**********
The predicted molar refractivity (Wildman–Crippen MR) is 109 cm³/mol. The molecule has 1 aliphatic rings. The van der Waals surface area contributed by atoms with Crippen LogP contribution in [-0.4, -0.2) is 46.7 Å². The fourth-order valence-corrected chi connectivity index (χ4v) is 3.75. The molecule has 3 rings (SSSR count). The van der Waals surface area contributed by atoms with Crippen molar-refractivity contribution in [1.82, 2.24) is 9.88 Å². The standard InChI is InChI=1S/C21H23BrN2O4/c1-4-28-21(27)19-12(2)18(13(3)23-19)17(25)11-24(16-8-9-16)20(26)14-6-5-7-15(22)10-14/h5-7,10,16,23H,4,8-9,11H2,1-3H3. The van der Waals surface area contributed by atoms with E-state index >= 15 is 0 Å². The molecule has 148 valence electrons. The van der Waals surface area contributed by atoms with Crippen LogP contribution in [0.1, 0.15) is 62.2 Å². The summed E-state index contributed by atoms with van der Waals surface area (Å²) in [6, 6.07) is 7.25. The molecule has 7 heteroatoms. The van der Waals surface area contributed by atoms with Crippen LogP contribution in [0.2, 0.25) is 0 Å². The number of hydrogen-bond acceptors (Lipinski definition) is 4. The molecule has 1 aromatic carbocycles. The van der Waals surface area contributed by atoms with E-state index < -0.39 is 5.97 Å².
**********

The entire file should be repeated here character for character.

The predicted molar refractivity (Wildman–Crippen MR) is 109 cm³/mol. The molecule has 1 aliphatic rings. The van der Waals surface area contributed by atoms with Crippen LogP contribution in [-0.4, -0.2) is 46.7 Å². The fourth-order valence-corrected chi connectivity index (χ4v) is 3.75. The molecule has 3 rings (SSSR count). The van der Waals surface area contributed by atoms with Crippen molar-refractivity contribution in [1.82, 2.24) is 9.88 Å². The standard InChI is InChI=1S/C21H23BrN2O4/c1-4-28-21(27)19-12(2)18(13(3)23-19)17(25)11-24(16-8-9-16)20(26)14-6-5-7-15(22)10-14/h5-7,10,16,23H,4,8-9,11H2,1-3H3. The van der Waals surface area contributed by atoms with E-state index >= 15 is 0 Å². The molecule has 148 valence electrons. The van der Waals surface area contributed by atoms with Crippen LogP contribution in [0.1, 0.15) is 62.2 Å². The summed E-state index contributed by atoms with van der Waals surface area (Å²) in [6, 6.07) is 7.25. The molecule has 7 heteroatoms. The van der Waals surface area contributed by atoms with Crippen LogP contribution in [0.2, 0.25) is 0 Å². The number of hydrogen-bond acceptors (Lipinski definition) is 4. The molecule has 1 aromatic carbocycles. The van der Waals surface area contributed by atoms with E-state index < -0.39 is 5.97 Å².